Published on May 2nd, 2012 | by Ramon Trotman0
HTC One X Gets Its Reviews
HTC’s super premium flagship android device has made its way to market. Featuring what has been described as “the best screen I’ve ever seen” by The Verge, super thin profile and beautiful design, this device clearly means business!
On a couple occasions during my week-odd endeavor to make the One X my primary phone, I installed and used Apex Launcher, an excellent home screen replacement that starts with stock Android 4.0 as a foundation and adds a handful of useful features. It doesn’t seek to reinvent the wheel, it doesn’t fight Android’s natural grain — it just takes a great product and makes it a little bit better.
And it got me to thinking: why isn’t this exactly what Sense is trying to do? HTC should be building its software story around unique functionality. To a large degree, it is — take the excellent ImageSense, for instance — but in the process, it’s also tossing in an entire layer of questionable design. Not bad design, necessarily, but it’s still design without purpose, design that needlessly overwrites Google’s really cohesive (and superb) Android 4.0 user experience. I understand HTC’s inherent need to “make its mark,” but with the One X, it’s already doing that by creating perhaps the best phone hardware I’ve ever used.
So yes, I think Sense can do better, but there’s still a lot to be optimistic about. Looking back on Sense 3.0 and 3.5, Sense 4.0 is a big step in the right direction, and HTC’s new commitment to bootloader unlocking through the HTCdev program means that intrepid owners who feel as strongly about the user experience as I do should expect to see replacement ROMs from the community in short order. And even without any modification whatsoever, the One X isn’t just one of the best Android phones I’ve ever used — it’s one of the best mobile devices I’ve ever used, period. Seriously, HTC has done something pretty special with the One line, and I’m encouraged that Peter Chou and company appear to be back on the right track.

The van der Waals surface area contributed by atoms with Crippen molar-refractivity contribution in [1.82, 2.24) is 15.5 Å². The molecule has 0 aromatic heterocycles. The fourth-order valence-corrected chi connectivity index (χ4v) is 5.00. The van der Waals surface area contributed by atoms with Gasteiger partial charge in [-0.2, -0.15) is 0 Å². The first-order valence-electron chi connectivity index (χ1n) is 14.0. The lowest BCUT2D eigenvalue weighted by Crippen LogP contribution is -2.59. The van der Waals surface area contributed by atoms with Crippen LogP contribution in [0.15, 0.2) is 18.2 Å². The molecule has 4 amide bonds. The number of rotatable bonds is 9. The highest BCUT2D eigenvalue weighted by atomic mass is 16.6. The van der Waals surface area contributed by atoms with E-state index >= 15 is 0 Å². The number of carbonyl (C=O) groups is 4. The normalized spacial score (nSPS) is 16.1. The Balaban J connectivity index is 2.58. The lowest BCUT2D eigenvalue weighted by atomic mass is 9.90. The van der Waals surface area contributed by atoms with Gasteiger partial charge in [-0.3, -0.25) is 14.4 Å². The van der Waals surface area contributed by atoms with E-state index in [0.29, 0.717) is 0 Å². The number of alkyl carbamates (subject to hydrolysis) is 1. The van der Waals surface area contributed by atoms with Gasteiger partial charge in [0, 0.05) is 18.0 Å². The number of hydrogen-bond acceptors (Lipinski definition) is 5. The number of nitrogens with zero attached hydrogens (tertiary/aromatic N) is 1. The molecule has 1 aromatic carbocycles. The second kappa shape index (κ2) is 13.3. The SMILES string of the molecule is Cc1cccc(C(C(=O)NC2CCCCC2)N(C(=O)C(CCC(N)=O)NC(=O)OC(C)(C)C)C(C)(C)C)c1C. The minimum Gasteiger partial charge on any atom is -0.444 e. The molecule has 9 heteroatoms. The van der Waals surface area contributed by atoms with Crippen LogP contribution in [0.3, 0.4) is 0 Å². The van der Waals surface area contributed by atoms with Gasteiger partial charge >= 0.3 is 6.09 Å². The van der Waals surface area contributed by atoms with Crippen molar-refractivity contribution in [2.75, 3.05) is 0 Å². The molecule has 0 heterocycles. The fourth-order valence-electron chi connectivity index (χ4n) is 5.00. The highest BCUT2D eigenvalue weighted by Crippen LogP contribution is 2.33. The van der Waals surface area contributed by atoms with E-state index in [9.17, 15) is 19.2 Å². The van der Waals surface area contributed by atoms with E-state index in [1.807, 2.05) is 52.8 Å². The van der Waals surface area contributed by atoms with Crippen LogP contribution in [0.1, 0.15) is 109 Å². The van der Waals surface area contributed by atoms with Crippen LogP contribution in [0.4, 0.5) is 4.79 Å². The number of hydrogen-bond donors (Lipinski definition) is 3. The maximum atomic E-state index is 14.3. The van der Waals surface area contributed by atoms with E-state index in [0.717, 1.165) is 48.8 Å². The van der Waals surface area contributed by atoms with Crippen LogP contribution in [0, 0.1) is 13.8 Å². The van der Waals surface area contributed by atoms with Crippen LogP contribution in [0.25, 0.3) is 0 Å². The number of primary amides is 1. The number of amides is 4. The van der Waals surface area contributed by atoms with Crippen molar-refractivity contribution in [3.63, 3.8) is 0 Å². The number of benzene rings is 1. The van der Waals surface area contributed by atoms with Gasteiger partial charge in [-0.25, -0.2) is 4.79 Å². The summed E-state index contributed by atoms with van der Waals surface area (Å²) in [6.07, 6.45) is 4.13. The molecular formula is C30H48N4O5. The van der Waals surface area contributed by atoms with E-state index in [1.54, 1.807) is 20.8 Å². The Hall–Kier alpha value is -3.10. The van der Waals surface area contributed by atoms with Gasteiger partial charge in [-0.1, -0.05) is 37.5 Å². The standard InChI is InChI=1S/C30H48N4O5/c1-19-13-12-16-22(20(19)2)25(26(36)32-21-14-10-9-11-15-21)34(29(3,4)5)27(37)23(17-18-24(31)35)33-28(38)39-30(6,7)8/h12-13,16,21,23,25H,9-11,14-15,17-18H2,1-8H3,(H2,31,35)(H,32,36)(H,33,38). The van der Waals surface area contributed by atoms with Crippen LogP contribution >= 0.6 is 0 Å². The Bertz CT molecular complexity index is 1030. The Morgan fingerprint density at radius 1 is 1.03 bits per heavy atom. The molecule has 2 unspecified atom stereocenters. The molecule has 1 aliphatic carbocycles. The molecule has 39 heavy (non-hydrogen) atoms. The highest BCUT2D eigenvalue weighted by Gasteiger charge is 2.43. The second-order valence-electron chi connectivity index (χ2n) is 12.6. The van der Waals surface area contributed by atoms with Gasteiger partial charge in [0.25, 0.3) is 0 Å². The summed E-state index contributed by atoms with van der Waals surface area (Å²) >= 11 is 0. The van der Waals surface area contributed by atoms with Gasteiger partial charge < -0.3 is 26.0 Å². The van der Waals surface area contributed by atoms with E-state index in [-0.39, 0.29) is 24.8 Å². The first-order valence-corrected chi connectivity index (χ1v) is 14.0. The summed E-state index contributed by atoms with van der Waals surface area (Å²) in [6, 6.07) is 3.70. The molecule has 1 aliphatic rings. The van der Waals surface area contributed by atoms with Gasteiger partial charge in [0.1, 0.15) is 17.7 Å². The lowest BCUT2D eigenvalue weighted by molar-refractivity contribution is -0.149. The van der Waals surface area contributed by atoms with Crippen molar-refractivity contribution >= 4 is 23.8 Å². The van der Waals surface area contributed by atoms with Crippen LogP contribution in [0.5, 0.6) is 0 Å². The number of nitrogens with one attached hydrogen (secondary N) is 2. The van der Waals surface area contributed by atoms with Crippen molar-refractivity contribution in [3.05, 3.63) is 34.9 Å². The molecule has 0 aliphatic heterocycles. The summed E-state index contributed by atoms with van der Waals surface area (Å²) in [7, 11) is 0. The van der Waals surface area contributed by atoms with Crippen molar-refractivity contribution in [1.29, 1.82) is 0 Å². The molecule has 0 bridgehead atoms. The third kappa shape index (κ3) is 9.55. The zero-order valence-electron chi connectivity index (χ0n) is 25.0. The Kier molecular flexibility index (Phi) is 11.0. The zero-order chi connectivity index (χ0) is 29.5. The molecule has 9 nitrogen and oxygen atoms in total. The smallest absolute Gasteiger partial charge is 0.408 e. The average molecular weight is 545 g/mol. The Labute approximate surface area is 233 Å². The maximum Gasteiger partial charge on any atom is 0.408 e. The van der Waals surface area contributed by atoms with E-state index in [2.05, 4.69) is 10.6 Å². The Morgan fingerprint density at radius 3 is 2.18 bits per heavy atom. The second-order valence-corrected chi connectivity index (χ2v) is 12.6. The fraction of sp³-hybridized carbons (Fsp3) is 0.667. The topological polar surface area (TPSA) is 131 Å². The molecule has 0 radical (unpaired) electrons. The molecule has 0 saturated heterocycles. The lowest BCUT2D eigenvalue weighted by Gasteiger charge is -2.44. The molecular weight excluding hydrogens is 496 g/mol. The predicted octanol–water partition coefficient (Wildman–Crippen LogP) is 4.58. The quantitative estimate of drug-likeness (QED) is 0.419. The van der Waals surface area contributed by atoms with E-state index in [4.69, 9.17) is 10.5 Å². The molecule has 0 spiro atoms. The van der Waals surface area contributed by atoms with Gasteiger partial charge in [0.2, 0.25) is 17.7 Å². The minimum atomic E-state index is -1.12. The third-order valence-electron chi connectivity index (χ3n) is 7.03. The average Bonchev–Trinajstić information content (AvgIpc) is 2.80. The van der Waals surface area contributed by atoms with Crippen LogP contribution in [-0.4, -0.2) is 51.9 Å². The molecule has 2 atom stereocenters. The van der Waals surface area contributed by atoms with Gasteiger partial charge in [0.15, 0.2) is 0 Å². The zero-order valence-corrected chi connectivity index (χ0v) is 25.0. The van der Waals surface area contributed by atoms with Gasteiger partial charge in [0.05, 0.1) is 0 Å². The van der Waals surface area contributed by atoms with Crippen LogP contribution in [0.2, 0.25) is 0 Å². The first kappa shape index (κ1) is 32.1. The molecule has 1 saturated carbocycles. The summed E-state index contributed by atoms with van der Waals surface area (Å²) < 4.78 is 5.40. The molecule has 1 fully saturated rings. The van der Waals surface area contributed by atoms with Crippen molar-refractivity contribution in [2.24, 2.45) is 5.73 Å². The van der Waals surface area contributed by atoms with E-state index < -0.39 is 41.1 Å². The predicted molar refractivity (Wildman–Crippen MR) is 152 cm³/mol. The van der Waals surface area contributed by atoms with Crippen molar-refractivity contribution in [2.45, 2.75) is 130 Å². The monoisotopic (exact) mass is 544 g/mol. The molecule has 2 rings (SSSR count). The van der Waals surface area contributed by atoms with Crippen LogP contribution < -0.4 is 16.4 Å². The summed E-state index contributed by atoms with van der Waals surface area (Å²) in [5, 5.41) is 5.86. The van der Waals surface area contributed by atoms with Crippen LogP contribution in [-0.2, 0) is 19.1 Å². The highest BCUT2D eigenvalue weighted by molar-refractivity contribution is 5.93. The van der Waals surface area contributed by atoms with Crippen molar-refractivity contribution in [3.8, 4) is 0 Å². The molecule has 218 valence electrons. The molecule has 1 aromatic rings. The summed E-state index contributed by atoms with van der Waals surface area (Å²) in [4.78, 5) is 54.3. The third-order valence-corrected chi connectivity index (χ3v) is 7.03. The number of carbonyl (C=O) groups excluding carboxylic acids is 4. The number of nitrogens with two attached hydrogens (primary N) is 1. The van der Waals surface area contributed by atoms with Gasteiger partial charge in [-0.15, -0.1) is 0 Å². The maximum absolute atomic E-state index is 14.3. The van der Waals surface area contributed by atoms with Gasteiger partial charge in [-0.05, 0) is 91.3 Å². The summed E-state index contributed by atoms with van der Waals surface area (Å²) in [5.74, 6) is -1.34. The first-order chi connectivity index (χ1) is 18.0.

Just give me a One X running something closer to stock Android 4.0, HTC, and I believe you’ve got the best smartphone ever made.
By now you’re probably asking yourself, is AT&T’s One X really better than the global model? Yes, absolutely — assuming you can live with the carrier’s software tweaks and bloatware. At $199, this is the best subsidized Android phone available in the US today. It arguably dethrones Samsung’s mighty Galaxy Note as AT&T’s flagship device by combining Ice Cream Sandwich, a faster processor and a more efficient LTE radio. The only alternative, if you can afford it, is to import the unbranded, unlocked Canadian version of the One X, which is also compatible with AT&T’s LTE bands.
Although the device received high marks from these sites, watch both videos I’ve notice lag and jitter in the os even when they were doing simple things. Not to the demise of the device itself, but rather madness that continues with the android OS. In any event, if you’re on the market for this week’s new “got to have” android device, this looks to be it!